On Thursday (18 February) Facebook started preventing Australian news outlets from sharing their posts, while users (both Australian and international) couldn’t view or share any content from the news sites.
However, this didn’t affect news sites alone. Australian government pages were affected too. While the ban only meant to affect Australian news publishers, it also affected many pages run by unions, politicians and community pages.
The Bureau of Meteorology, said on Thursday that it had been blocked and was advising users to access their weather information by going directly to their website, Twitter or the app.
Health minister Greg Hunt said that he was “profoundly shocked” that health organisations, including Bowel Cancer Australia and the Kids Cancer Project had been affected.
“The fact that the kids cancer project could be affected, is, frankly a disgrace. Facebook should fix it and they should address that immediately,” Hunt told reporters.
The shadow health minister, Mark Butler, said it was “completely irresponsible” behaviour by Facebook, and the pages needed to be restored.
“We’re in the middle of a pandemic,” he tweeted. “Australians need to hear from credible voices in the vaccine rollout. This is completely irresponsible from Facebook. The Morrison government needs to fix this today.”
A Facebook spokeswoman said the blocks on non-news organisations had been a mistake.
“The actions we’re taking are focused on restricting publishers and people in Australia from sharing or viewing Australian and international news content,” she said.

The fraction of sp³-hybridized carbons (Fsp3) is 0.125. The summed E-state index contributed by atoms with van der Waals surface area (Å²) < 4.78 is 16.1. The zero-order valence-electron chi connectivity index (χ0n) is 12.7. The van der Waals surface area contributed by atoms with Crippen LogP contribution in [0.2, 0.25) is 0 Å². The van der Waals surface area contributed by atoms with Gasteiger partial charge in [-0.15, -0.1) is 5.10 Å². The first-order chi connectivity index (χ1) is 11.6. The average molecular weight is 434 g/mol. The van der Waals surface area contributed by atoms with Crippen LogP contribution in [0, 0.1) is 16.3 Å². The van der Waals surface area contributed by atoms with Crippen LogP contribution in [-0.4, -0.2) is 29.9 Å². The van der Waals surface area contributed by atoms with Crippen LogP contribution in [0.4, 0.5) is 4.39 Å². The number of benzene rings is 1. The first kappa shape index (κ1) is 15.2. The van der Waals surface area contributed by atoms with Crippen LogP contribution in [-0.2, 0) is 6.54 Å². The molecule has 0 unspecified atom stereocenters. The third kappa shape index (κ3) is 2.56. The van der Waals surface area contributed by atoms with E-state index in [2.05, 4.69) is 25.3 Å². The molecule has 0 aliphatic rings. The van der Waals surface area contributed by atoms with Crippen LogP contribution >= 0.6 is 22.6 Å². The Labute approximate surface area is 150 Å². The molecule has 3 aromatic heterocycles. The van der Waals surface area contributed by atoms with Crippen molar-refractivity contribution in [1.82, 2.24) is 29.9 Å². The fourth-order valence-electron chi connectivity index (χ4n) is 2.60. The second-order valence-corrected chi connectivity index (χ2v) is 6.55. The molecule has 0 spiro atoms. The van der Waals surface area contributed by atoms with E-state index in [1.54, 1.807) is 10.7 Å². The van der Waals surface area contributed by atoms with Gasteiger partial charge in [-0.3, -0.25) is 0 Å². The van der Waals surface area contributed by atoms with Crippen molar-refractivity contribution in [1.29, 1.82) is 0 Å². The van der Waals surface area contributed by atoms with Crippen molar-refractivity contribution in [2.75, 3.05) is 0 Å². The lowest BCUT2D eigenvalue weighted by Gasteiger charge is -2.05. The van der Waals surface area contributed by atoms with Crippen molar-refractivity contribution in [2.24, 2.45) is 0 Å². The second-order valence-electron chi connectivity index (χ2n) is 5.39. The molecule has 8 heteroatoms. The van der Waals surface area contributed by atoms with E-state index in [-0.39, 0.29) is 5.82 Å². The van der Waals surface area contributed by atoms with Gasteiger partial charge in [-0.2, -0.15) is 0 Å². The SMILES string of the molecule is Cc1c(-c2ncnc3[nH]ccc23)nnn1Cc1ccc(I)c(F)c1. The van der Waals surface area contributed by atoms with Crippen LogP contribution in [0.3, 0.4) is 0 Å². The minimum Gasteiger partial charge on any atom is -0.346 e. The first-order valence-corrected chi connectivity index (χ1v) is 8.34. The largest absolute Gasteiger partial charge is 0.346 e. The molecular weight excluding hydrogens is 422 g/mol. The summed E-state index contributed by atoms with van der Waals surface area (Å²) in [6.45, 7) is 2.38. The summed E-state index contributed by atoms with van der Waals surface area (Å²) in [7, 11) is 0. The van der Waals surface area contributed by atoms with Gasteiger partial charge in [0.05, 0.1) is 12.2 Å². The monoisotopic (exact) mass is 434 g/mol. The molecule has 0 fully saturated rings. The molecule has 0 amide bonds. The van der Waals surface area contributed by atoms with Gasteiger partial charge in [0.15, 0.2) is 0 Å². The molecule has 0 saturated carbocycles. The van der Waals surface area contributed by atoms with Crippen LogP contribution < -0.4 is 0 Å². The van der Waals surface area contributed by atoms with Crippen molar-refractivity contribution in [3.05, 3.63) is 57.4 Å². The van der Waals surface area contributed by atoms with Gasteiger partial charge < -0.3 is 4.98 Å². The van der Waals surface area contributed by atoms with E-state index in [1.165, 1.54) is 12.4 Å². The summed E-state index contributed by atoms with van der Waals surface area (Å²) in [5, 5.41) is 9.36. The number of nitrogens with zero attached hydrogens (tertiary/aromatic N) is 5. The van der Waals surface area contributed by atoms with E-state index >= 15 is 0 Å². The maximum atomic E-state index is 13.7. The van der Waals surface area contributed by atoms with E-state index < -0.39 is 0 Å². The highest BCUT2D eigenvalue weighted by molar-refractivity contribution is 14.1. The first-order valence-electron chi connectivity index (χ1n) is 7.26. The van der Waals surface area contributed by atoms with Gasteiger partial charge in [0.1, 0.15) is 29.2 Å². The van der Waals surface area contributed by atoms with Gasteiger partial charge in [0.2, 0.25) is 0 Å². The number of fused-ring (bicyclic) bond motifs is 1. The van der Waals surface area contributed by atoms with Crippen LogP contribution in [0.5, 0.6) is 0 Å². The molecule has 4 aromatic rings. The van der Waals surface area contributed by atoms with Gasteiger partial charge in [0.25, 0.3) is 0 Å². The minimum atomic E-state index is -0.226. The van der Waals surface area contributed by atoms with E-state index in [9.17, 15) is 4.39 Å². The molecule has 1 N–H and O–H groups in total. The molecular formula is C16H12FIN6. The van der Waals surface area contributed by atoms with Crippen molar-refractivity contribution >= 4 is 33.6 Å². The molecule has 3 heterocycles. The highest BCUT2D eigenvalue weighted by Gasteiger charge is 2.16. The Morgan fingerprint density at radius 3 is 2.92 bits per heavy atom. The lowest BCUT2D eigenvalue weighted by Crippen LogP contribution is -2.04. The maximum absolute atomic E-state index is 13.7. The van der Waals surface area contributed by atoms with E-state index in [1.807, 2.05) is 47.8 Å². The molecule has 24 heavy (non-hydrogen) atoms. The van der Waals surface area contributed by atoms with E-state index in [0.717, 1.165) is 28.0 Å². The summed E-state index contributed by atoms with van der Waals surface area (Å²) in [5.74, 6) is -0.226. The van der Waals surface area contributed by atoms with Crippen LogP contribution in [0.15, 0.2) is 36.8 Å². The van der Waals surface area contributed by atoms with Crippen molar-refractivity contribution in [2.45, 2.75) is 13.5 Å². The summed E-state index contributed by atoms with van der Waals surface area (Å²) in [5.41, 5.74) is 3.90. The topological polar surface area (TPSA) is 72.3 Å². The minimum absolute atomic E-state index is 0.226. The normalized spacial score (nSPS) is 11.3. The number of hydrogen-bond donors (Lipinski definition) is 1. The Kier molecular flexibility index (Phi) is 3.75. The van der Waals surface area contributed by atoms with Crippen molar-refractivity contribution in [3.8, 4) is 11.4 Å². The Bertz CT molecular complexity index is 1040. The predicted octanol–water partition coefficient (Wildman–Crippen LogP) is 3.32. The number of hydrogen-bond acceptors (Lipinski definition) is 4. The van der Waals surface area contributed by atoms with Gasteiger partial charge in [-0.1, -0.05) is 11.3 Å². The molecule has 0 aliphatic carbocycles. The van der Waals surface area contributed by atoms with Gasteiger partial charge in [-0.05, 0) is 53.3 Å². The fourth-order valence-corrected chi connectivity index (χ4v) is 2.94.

“As the law does not provide clear guidance on the definition of news content, we have taken a broad definition in order to respect the law as drafted. However, we will reverse any pages that are inadvertently impacted.”
What has happened?
Facebook would be subject to the proposed code – and be required to pay publishers –if “news content” was posted on its website. It could be hit with penalties if, while it is subject to the code, it allowed news content from some publishers not part of the code while blocking others.
This means Facebook would not be able to just block Australian publishers who are participating in the code but would need to block all news content from Facebook. The social media behemoth is now attempting to show how that would work in practice.
That’s why it’s not just Australian publishers but all international news sites that are blocked in Australia.
But in enforcing the ban, Facebook has said it inadvertently over-blocked pages in trying to meet the definition of news.
“As the law does not provide clear guidance on the definition of news content, we have taken a broad definition in order to respect the law as drafted,” a Facebook spokeswoman said
The ban is in response to a proposed law which would make tech giants pay to have news on their websites. Facebook added that the legislation “fundamentally misunderstands” the relationship between the platform and publishers.
Australian authorities had drawn up the laws to “level the playing field” between the tech giants and struggling publishers over profits. Of every A$100 (£56; $77) spent on digital advertising in Australian media these days, A$81 goes to Google and Facebook.
But Facebook said the law left it “facing a stark choice: attempt to comply with a law that ignores the realities of this relationship, or stop allowing news content on our services in Australia”. “With a heavy heart, we are choosing the latter,” it said in a blog post
Jenny Smith, is a member of the YCL’s Birmingham Branch